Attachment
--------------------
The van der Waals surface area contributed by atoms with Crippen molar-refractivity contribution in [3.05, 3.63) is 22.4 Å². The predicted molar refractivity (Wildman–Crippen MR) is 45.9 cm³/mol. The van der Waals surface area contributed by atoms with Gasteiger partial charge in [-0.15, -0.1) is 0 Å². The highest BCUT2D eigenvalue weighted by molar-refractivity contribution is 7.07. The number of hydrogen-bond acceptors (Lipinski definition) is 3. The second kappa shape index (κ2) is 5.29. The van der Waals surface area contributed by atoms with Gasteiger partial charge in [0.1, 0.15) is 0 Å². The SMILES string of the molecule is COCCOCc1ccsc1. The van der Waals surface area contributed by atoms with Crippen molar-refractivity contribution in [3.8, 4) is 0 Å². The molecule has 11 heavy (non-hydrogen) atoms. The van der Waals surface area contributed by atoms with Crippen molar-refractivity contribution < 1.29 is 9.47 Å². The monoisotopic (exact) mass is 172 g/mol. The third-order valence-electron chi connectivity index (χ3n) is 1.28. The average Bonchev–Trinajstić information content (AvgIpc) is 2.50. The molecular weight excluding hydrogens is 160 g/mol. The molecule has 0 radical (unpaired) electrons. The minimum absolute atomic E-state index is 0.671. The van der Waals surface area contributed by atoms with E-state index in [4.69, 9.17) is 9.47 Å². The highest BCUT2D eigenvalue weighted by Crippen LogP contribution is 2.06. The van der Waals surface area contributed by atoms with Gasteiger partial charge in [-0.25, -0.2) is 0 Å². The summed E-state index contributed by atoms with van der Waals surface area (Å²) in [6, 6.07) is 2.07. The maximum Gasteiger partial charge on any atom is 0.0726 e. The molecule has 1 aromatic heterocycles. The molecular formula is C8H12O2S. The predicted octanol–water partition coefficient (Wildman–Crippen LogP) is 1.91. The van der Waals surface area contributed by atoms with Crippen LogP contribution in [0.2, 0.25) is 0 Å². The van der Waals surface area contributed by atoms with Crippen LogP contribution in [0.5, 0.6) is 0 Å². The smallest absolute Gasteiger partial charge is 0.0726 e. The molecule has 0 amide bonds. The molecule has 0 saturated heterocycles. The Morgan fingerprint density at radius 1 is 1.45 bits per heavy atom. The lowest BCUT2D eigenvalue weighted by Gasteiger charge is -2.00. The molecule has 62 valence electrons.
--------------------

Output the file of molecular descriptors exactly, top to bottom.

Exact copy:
The van der Waals surface area contributed by atoms with Crippen molar-refractivity contribution in [3.05, 3.63) is 22.4 Å². The predicted molar refractivity (Wildman–Crippen MR) is 45.9 cm³/mol. The van der Waals surface area contributed by atoms with Gasteiger partial charge in [-0.15, -0.1) is 0 Å². The highest BCUT2D eigenvalue weighted by molar-refractivity contribution is 7.07. The number of hydrogen-bond acceptors (Lipinski definition) is 3. The second kappa shape index (κ2) is 5.29. The van der Waals surface area contributed by atoms with Gasteiger partial charge in [0.1, 0.15) is 0 Å². The SMILES string of the molecule is COCCOCc1ccsc1. The van der Waals surface area contributed by atoms with Crippen molar-refractivity contribution in [3.8, 4) is 0 Å². The molecule has 11 heavy (non-hydrogen) atoms. The van der Waals surface area contributed by atoms with Crippen molar-refractivity contribution < 1.29 is 9.47 Å². The monoisotopic (exact) mass is 172 g/mol. The third-order valence-electron chi connectivity index (χ3n) is 1.28. The average Bonchev–Trinajstić information content (AvgIpc) is 2.50. The molecular weight excluding hydrogens is 160 g/mol. The molecule has 0 radical (unpaired) electrons. The minimum absolute atomic E-state index is 0.671. The van der Waals surface area contributed by atoms with E-state index in [4.69, 9.17) is 9.47 Å². The highest BCUT2D eigenvalue weighted by Crippen LogP contribution is 2.06. The van der Waals surface area contributed by atoms with Gasteiger partial charge in [-0.25, -0.2) is 0 Å². The summed E-state index contributed by atoms with van der Waals surface area (Å²) in [6, 6.07) is 2.07. The maximum Gasteiger partial charge on any atom is 0.0726 e. The molecule has 1 aromatic heterocycles. The molecular formula is C8H12O2S. The predicted octanol–water partition coefficient (Wildman–Crippen LogP) is 1.91. The van der Waals surface area contributed by atoms with Crippen LogP contribution in [0.2, 0.25) is 0 Å². The van der Waals surface area contributed by atoms with Crippen LogP contribution in [0.5, 0.6) is 0 Å². The smallest absolute Gasteiger partial charge is 0.0726 e. The molecule has 0 amide bonds. The molecule has 0 saturated heterocycles. The Morgan fingerprint density at radius 1 is 1.45 bits per heavy atom. The lowest BCUT2D eigenvalue weighted by Gasteiger charge is -2.00. The molecule has 62 valence electrons.